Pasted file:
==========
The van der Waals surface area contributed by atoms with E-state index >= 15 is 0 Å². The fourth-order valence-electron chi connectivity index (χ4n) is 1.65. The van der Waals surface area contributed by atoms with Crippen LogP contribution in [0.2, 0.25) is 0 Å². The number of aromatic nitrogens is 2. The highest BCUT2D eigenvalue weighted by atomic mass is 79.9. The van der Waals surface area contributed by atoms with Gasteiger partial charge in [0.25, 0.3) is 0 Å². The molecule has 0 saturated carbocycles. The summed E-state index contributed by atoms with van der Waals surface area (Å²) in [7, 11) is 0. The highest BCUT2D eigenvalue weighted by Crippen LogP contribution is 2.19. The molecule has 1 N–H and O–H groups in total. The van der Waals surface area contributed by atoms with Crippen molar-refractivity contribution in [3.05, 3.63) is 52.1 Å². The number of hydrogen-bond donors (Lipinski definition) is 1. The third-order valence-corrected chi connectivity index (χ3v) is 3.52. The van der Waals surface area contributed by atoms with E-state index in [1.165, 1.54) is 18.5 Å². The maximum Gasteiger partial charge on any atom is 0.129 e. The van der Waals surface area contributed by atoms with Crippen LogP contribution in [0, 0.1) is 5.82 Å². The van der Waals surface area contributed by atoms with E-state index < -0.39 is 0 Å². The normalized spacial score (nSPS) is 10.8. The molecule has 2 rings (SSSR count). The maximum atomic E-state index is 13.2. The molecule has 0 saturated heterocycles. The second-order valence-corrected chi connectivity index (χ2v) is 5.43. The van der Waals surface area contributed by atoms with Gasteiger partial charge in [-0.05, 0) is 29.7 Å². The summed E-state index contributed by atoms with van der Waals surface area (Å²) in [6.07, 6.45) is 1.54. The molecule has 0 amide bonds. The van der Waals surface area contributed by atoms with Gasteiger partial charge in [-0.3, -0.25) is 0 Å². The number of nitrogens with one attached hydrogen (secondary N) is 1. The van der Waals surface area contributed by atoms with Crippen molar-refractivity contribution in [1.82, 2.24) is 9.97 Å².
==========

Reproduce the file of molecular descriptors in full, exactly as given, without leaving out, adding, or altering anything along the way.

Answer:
The van der Waals surface area contributed by atoms with E-state index >= 15 is 0 Å². The fourth-order valence-electron chi connectivity index (χ4n) is 1.65. The van der Waals surface area contributed by atoms with Crippen LogP contribution in [0.2, 0.25) is 0 Å². The number of aromatic nitrogens is 2. The highest BCUT2D eigenvalue weighted by atomic mass is 79.9. The van der Waals surface area contributed by atoms with Gasteiger partial charge in [0.25, 0.3) is 0 Å². The molecule has 0 saturated carbocycles. The summed E-state index contributed by atoms with van der Waals surface area (Å²) in [7, 11) is 0. The highest BCUT2D eigenvalue weighted by Crippen LogP contribution is 2.19. The molecule has 1 N–H and O–H groups in total. The van der Waals surface area contributed by atoms with Crippen molar-refractivity contribution in [3.05, 3.63) is 52.1 Å². The number of hydrogen-bond donors (Lipinski definition) is 1. The third-order valence-corrected chi connectivity index (χ3v) is 3.52. The van der Waals surface area contributed by atoms with E-state index in [1.165, 1.54) is 18.5 Å². The maximum Gasteiger partial charge on any atom is 0.129 e. The van der Waals surface area contributed by atoms with Crippen LogP contribution in [0, 0.1) is 5.82 Å². The van der Waals surface area contributed by atoms with E-state index < -0.39 is 0 Å². The normalized spacial score (nSPS) is 10.8. The molecule has 2 rings (SSSR count). The maximum atomic E-state index is 13.2. The molecule has 0 saturated heterocycles. The second-order valence-corrected chi connectivity index (χ2v) is 5.43. The van der Waals surface area contributed by atoms with Gasteiger partial charge in [-0.05, 0) is 29.7 Å². The summed E-state index contributed by atoms with van der Waals surface area (Å²) in [6.07, 6.45) is 1.54. The molecule has 0 amide bonds. The van der Waals surface area contributed by atoms with Gasteiger partial charge in [-0.3, -0.25) is 0 Å². The number of nitrogens with one attached hydrogen (secondary N) is 1. The van der Waals surface area contributed by atoms with Crippen molar-refractivity contribution in [1.82, 2.24) is 9.97 Å².